Some twenty years ago, at the peak of Reagan's power, market 'guru' Ivan Boesky, soon to be arrested and convicted for securities fraud, went to speak at UC Berkeley, that one time bastion of Free Speech Movement, Mario Savio, Bettina Aptheker, among others. He is reported to have started his lecture by stating that: "You know, greed is good..." And hundreds of young MBA throats cheered their approval.
Soon after, "the Russian" was in jail, proving that at some point of the greed process diminishing marginal returns kick in (but all MBAs are not that big on Econ, not even Micro-econ). But the 'revolution' from the top continued, taking on gaudy and absurd features under George W Bush and the neocons who thought they could run a country as a corporation.

In the bad old days some banana republics used to be run as corporations, they were often run by corporations or their surrogates. (Whatever happened to that Ante-bellum plantation on wheels: the United Fruit Company?). What the Reagan counter-revolution and the Bush sequel have done is to convert the US financial sector into a banana republic, albeit a very powerful one with highly productive and hard-working people. A nation more in debt to the Chinese (the rightwing loves to call them Chicoms)and oil producers.
So far, McCain has not provided any sign that he will be any different if he wins. I am not sure he knows what he will do if he wins.

Mr. Bush is flying to Houston to check on the results of the latest natural disaster, Ike. He is heading away from the bigger disaster created by his own party. And the even bigger disaster created by his re-election in 2004.

In the Persian-American Gulf region, stock markets also declined sharply (the index declined 6.5% in Saudi Arabia, 7.4% in Qatar yesterday). The Saudi market also lost the equivalent of $27.3 billion of capitalization on Monday. State investment funds are already intevening to stem the bleeding.
Many of the Gulf 'sovereign' funds have sustained huge losses in international markets as well, especially the US market. Kuwaiti media report that the US investments arm of Kuwait Investment Authority (KIA), which invests for the state, had lost over $5 billion in investments in Merrill Lynch and Citigroup, and that was before the recent crash. That $5 billion loss has certainly increased greatly by now as a result of recent events and the huge decline in shares of these two financials. (I believe whoever is in charge of US investments for KIA should be looking for a new job, and soon). Only last November, the Abu Dhabi Investment Authority reached agreement to purchase $7.5 billion in Citigroup. It is not clear how much that is worth now, but it is easy to calculate- you do the math. They must have followed the exhortations of that other investment genius, Prince al-Waleed Bin Talal who called Citigroup's decline a 'mere hiccup' and that was when the share was over $40. Now, it is about $15.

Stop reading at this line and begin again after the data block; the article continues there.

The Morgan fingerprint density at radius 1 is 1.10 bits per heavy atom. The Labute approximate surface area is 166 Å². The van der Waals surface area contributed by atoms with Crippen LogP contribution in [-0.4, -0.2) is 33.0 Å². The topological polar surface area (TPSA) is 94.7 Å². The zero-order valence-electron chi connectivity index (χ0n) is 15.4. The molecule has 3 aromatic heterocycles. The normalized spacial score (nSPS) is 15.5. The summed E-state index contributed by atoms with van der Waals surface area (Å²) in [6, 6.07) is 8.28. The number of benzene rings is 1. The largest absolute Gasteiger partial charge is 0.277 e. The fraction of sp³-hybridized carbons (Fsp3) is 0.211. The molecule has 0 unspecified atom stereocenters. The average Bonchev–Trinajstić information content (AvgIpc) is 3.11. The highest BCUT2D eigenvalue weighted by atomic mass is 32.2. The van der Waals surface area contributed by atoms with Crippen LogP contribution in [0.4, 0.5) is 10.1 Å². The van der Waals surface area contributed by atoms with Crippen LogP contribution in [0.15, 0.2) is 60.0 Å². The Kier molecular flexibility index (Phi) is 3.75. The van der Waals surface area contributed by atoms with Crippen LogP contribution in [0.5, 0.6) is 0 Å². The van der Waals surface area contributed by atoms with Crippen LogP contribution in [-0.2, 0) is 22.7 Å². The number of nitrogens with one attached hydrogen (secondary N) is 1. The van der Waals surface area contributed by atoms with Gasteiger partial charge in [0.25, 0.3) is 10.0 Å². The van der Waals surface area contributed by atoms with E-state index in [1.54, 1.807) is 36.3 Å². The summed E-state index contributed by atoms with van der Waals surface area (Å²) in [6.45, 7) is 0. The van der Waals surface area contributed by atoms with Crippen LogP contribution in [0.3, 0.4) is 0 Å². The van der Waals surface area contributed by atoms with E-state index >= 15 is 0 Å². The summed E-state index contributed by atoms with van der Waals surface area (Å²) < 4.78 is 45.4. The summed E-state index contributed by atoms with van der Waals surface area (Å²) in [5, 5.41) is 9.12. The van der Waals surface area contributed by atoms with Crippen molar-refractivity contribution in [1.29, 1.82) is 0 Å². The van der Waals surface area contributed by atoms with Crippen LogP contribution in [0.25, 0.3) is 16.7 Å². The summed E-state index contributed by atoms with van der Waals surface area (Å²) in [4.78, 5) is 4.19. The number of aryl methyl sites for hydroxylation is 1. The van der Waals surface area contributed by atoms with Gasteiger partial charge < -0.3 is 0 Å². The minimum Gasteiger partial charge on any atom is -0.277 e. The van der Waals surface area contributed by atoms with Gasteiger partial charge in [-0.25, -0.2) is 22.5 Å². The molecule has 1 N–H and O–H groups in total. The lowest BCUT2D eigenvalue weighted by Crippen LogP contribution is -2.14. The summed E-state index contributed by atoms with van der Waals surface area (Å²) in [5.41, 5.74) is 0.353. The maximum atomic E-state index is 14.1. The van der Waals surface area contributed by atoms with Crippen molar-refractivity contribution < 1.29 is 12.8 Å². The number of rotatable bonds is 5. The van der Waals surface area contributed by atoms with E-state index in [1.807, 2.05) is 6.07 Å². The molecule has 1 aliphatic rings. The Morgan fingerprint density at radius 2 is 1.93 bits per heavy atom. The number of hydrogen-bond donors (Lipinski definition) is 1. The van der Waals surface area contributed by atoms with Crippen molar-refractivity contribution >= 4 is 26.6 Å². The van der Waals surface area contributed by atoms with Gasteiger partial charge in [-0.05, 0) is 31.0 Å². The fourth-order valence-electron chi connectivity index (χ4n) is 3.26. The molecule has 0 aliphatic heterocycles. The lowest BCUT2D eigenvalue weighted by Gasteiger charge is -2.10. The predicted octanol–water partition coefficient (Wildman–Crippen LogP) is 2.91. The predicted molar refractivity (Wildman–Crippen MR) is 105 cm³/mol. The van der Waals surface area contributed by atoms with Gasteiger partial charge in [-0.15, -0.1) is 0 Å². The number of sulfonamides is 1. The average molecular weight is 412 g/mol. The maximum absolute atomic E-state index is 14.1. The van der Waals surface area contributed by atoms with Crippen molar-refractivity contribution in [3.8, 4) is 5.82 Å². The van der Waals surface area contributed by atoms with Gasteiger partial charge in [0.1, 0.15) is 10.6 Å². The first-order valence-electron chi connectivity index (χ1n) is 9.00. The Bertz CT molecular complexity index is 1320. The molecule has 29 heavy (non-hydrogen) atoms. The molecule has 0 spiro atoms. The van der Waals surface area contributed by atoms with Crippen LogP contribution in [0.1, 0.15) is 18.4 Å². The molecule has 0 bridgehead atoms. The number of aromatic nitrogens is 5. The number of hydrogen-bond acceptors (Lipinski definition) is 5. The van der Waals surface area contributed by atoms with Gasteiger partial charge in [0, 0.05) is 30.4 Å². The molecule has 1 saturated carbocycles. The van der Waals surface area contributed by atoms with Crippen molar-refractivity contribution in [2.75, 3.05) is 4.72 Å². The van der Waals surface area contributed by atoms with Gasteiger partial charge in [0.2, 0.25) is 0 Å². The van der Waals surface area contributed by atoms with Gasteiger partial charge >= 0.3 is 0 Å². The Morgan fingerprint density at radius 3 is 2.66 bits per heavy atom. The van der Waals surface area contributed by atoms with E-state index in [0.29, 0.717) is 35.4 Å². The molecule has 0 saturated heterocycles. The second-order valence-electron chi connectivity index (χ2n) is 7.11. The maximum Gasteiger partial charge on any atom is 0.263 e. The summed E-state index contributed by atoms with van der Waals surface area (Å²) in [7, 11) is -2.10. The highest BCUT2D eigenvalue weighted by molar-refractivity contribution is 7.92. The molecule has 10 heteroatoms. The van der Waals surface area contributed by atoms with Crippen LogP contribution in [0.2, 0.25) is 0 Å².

It is not clear how much these funds have in AIG, possibly the next Potemkin corporation to topple, or how much they have (had) in Lehman Bros. AIG under Hank Greenberg was one firm being pushed for some time by Jim Cramer of CNBC, along with CountryWide under Angelo Mazzolo. He also pushed Wachovia when it was worth about $50+. That is what happens when you decide investment policy by looking into the eyes of CEO's and seeing through to their souls- especially if they are your pals.

"According to results of survey, in which over 4,500 people participated, 75% chose McCain while only 22% preferred Obama." Jerusalem Post, Sept 16. Damn, the old codger is more popular in Israel than in Arizona or Texas. More popular than even in Alaska. That's what happens when you get more Russians than 'other' ethnics.

The Seahawks are still as wussy as ever, as their falling apart at home against the 49ers last Sunday proved. Next time they face the St Louis Rams, again at Qwest Field. This is the bottom o the barrel for this season, and if they can't scrape it...well....